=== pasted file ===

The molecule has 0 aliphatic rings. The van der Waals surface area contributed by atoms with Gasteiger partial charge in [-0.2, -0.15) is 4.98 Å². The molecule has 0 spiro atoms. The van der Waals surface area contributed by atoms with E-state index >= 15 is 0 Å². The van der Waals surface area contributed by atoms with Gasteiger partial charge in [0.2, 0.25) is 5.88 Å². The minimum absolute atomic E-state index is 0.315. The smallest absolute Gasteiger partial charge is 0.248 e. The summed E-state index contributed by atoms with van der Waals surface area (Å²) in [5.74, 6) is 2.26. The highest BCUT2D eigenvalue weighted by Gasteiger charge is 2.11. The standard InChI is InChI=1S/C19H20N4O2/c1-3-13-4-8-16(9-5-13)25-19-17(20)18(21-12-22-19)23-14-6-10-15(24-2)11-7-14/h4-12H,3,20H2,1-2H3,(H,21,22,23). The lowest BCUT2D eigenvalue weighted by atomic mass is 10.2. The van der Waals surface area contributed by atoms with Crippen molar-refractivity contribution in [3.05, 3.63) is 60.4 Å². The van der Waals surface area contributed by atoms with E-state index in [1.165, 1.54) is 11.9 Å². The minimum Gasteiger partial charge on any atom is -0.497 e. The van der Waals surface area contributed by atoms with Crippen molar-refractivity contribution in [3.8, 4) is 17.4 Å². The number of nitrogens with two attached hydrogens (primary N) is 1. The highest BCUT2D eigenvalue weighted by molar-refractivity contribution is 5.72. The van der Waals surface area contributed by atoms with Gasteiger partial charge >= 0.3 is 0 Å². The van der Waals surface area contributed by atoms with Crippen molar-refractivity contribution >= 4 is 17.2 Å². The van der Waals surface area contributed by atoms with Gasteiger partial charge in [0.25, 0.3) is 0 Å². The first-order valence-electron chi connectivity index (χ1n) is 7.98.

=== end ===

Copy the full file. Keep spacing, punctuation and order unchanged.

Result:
The molecule has 0 aliphatic rings. The van der Waals surface area contributed by atoms with Gasteiger partial charge in [-0.2, -0.15) is 4.98 Å². The molecule has 0 spiro atoms. The van der Waals surface area contributed by atoms with E-state index >= 15 is 0 Å². The van der Waals surface area contributed by atoms with Gasteiger partial charge in [0.2, 0.25) is 5.88 Å². The minimum absolute atomic E-state index is 0.315. The smallest absolute Gasteiger partial charge is 0.248 e. The summed E-state index contributed by atoms with van der Waals surface area (Å²) in [5.74, 6) is 2.26. The highest BCUT2D eigenvalue weighted by Gasteiger charge is 2.11. The standard InChI is InChI=1S/C19H20N4O2/c1-3-13-4-8-16(9-5-13)25-19-17(20)18(21-12-22-19)23-14-6-10-15(24-2)11-7-14/h4-12H,3,20H2,1-2H3,(H,21,22,23). The lowest BCUT2D eigenvalue weighted by atomic mass is 10.2. The van der Waals surface area contributed by atoms with Crippen molar-refractivity contribution in [3.05, 3.63) is 60.4 Å². The van der Waals surface area contributed by atoms with E-state index in [1.165, 1.54) is 11.9 Å². The minimum Gasteiger partial charge on any atom is -0.497 e. The van der Waals surface area contributed by atoms with Crippen molar-refractivity contribution in [3.8, 4) is 17.4 Å². The number of nitrogens with two attached hydrogens (primary N) is 1. The highest BCUT2D eigenvalue weighted by molar-refractivity contribution is 5.72. The van der Waals surface area contributed by atoms with Gasteiger partial charge >= 0.3 is 0 Å². The van der Waals surface area contributed by atoms with Crippen molar-refractivity contribution >= 4 is 17.2 Å². The van der Waals surface area contributed by atoms with Gasteiger partial charge in [0.25, 0.3) is 0 Å². The first-order valence-electron chi connectivity index (χ1n) is 7.98.